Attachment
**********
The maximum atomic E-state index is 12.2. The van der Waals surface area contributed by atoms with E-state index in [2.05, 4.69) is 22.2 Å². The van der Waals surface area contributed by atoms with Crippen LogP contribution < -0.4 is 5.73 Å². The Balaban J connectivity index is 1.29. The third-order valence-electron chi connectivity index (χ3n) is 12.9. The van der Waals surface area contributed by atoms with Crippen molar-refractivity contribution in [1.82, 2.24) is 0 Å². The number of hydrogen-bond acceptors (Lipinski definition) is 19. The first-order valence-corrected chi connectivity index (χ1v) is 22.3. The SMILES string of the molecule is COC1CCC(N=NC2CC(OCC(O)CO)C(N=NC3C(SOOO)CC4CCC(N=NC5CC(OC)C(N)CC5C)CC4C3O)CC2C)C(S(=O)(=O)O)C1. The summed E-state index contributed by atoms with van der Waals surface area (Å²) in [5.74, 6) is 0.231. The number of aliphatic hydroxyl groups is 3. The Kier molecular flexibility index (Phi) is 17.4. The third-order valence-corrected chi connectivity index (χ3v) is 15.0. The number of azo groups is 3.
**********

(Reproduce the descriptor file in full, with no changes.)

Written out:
The maximum atomic E-state index is 12.2. The van der Waals surface area contributed by atoms with E-state index in [2.05, 4.69) is 22.2 Å². The van der Waals surface area contributed by atoms with Crippen LogP contribution < -0.4 is 5.73 Å². The Balaban J connectivity index is 1.29. The third-order valence-electron chi connectivity index (χ3n) is 12.9. The van der Waals surface area contributed by atoms with Crippen molar-refractivity contribution in [1.82, 2.24) is 0 Å². The number of hydrogen-bond acceptors (Lipinski definition) is 19. The first-order valence-corrected chi connectivity index (χ1v) is 22.3. The SMILES string of the molecule is COC1CCC(N=NC2CC(OCC(O)CO)C(N=NC3C(SOOO)CC4CCC(N=NC5CC(OC)C(N)CC5C)CC4C3O)CC2C)C(S(=O)(=O)O)C1. The summed E-state index contributed by atoms with van der Waals surface area (Å²) in [5.74, 6) is 0.231. The number of aliphatic hydroxyl groups is 3. The Kier molecular flexibility index (Phi) is 17.4. The third-order valence-corrected chi connectivity index (χ3v) is 15.0. The number of azo groups is 3.